Cradle Will Rock


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BLITZSTEIN, Marc. The Cradle Will Rock. New York: Random House, (1938). Octavo, original red cloth, original dust jacket.

First edition, issued shortly after the Orson Welles/John Houseman production "was ordered off the stage by a Federal edict," boldly moved by them to another theater where the cast delivered their lines from the floor while Blitzstein "sat at the piano in the center of the stage, the spotlight picking him out against a blue backdrop, and played the entire score." An especially memorable copy signed on the half title by Blitzstein.

The infamous December 1937 Mercury Theatre production of Blitzstein's Cradle Will Rock, produced by Orson Welles and John Houseman, and staged by Welles, was sponsored by the Federal Theater Project. When it "was ordered off the stage by a Federal edict… Welles and Houseman, having already sold tickets and believing that they had a superb production, hired their own theater. The WPA actors remained offstage, so that technically they were not violating an Actors Equity order… and the show went on. The actors spoke their lines and sang their parts from the floor and Blitzstein (not affected by anyone's edict) sat at the piano in the center of the stage, the spotlight picking him out against a blue backdrop, and played the entire score" (New York Times). Welles and Houseman would produce "several different versions of Cradle, including a radio broadcast version, and the show continued to be popular across America once the commercial rights were released in 1938" (Smithsonian). When brought back to Broadway in 1947, critic Brooks Atkinson hailed Blitzstein's work, writing: "the extraordinary vitality of Cradle Will Rock derives from the vigorous eloquence of the score, the sharp bite of the lyrics and the graphic simplicity of the production… Having something passionate to say, Blitzstein has said it with startling directness" (New York Times).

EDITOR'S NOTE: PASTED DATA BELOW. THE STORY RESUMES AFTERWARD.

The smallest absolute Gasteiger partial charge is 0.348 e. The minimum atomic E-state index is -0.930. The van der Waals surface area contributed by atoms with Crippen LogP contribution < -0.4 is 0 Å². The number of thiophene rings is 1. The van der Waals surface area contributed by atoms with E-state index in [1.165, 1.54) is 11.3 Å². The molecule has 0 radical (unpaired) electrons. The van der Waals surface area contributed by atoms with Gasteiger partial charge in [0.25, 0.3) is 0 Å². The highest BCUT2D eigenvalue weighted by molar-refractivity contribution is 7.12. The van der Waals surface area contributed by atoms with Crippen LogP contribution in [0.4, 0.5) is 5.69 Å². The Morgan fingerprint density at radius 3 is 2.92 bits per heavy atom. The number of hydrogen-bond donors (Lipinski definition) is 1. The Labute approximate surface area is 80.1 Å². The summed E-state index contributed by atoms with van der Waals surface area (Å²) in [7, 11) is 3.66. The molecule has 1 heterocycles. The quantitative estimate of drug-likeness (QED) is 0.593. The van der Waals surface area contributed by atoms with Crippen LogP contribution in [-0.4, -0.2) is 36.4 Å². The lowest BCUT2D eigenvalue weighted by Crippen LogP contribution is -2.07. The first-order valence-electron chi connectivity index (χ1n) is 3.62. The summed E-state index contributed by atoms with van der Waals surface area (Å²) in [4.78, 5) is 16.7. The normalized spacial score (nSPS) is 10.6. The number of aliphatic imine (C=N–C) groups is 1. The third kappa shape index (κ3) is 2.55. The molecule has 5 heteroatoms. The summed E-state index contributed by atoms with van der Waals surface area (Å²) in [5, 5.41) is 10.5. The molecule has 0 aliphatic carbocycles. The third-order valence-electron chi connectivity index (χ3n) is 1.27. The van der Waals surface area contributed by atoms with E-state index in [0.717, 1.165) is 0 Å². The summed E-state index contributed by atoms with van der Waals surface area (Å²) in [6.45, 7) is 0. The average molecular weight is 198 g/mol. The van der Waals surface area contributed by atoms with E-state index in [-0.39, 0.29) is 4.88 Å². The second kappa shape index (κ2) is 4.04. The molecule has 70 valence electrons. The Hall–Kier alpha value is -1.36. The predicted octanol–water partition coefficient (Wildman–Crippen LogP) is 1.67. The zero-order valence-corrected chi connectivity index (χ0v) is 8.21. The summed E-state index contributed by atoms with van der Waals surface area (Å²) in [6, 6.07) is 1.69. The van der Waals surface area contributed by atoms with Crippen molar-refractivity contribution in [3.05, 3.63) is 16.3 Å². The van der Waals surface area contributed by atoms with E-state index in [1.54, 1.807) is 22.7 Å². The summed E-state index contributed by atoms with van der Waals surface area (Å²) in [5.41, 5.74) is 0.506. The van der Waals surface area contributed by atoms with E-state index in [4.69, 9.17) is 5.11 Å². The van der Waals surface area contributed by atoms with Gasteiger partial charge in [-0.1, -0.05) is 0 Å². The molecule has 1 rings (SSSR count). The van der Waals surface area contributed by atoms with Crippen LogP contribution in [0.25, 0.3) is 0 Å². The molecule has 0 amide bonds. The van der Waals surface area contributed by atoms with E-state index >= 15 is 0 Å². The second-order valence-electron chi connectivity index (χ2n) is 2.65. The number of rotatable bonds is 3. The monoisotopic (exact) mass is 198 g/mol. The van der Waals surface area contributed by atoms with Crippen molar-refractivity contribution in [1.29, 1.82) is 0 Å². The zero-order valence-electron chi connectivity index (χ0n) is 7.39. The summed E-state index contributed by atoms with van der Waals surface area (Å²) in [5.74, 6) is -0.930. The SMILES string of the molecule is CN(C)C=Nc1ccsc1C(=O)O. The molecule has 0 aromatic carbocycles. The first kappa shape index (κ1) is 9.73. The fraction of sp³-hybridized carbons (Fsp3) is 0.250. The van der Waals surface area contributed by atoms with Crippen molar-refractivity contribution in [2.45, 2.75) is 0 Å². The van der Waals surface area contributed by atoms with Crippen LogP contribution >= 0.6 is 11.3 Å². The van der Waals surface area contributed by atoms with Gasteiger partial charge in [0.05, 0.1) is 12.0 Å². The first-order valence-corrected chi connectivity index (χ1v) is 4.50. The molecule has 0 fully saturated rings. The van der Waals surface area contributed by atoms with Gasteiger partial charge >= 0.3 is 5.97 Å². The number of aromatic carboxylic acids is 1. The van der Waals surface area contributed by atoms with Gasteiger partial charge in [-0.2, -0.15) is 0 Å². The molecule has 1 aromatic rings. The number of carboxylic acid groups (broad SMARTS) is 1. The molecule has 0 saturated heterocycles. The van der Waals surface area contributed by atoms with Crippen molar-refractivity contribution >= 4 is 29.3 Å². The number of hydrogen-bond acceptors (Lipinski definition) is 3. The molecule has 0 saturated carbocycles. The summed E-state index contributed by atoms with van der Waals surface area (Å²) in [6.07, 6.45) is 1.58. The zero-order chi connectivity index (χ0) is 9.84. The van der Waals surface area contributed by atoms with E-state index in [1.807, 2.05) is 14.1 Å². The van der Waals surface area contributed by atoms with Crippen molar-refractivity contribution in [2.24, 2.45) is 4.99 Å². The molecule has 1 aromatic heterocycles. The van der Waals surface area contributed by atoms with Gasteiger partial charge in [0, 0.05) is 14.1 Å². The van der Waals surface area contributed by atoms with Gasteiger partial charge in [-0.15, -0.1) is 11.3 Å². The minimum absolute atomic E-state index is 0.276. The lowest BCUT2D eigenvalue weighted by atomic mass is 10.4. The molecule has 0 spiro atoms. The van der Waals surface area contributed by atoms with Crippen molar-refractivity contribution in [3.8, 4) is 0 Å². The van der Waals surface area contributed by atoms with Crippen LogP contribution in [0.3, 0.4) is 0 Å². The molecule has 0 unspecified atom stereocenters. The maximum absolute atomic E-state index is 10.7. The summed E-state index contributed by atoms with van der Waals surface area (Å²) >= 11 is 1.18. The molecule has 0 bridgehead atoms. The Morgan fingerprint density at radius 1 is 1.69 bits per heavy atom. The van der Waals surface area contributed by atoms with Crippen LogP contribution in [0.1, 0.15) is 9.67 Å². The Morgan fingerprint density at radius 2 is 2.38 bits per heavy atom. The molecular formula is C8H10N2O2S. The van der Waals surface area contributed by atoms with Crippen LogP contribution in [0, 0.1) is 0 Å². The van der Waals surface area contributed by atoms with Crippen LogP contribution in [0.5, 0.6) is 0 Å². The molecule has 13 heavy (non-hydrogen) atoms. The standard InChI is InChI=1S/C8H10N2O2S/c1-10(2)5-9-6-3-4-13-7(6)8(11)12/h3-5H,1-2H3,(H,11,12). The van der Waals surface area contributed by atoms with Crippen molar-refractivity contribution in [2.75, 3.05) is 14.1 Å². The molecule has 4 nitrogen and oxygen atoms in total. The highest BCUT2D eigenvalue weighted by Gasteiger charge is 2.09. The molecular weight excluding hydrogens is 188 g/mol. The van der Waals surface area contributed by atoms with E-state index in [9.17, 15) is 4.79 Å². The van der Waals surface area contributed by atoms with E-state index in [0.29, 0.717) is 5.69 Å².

Blitzstein's 1935 song, "Nickel under My Foot," was the inspiration for Cradle Will Rock. Described by Blitzstein as "a play in music," its controversial subject, "the attempt of 'the establishment' (business, education, religion, etc.) to silence the voice of the working class, and the workers' eventual triumph—was objectionable to the WPA, who pulled its funding on the day of the opening… Cradle's score consists of many types of songs found in musical theater works, including torch, patter and parody, and it featured many types of performance styles, such as singing, rhythmic speaking, and sprechstimme. These performance styles played an important role in his later compositions for the stage" (ANB). Blitzstein's other works include Regina (1949), an adaptation of Lillian Hellman's Little Foxes, as well as "his translation from the German of Kurt Weill's and Bertolt Brecht's Threepenny Opera. His symphonies, The Airborne and Freedom Morning, were performed by his friend, Leonard Bernstein, and the New York City Symphony" (New York Times). At the time of his tragic death in 1964, Blitzstein left several works unfinished, including a three-act opera on Sacco and Vanzetti. First edition, first printing: with preface by Welles, dated in print, "January 10, 1938." In it, he proclaims himself—in Wellesian fashion—to be "the undisputed world authority on producing The Cradle Will Rock… the work is apparently indestructible." Foreword by Archibald MacLeish. Basis for the 1999 film by director Tim Robbins. Bookseller ticket.

Book fine; light edge-wear and a few small closed tears to attractive dust jacket.

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